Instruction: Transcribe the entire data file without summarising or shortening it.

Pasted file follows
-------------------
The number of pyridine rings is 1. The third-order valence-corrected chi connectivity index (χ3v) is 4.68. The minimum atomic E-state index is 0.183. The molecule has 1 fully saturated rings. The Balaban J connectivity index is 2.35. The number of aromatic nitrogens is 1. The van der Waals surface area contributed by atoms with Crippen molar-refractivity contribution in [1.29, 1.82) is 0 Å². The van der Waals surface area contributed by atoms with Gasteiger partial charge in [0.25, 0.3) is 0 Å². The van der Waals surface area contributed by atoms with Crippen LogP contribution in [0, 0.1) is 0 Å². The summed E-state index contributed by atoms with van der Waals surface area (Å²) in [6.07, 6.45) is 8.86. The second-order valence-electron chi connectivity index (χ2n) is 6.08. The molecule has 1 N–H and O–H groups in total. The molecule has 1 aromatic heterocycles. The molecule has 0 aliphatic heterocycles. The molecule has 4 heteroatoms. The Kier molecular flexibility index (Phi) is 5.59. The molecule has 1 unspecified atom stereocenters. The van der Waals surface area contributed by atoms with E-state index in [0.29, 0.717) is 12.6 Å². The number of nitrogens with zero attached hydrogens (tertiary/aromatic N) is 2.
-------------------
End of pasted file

The number of pyridine rings is 1. The third-order valence-corrected chi connectivity index (χ3v) is 4.68. The minimum atomic E-state index is 0.183. The molecule has 1 fully saturated rings. The Balaban J connectivity index is 2.35. The number of aromatic nitrogens is 1. The van der Waals surface area contributed by atoms with Crippen molar-refractivity contribution in [1.29, 1.82) is 0 Å². The van der Waals surface area contributed by atoms with Gasteiger partial charge in [0.25, 0.3) is 0 Å². The van der Waals surface area contributed by atoms with Crippen LogP contribution in [0, 0.1) is 0 Å². The summed E-state index contributed by atoms with van der Waals surface area (Å²) in [6.07, 6.45) is 8.86. The second-order valence-electron chi connectivity index (χ2n) is 6.08. The molecule has 1 N–H and O–H groups in total. The molecule has 1 aromatic heterocycles. The molecule has 0 aliphatic heterocycles. The molecule has 4 heteroatoms. The Kier molecular flexibility index (Phi) is 5.59. The molecule has 1 unspecified atom stereocenters. The van der Waals surface area contributed by atoms with E-state index in [0.29, 0.717) is 12.6 Å². The number of nitrogens with zero attached hydrogens (tertiary/aromatic N) is 2.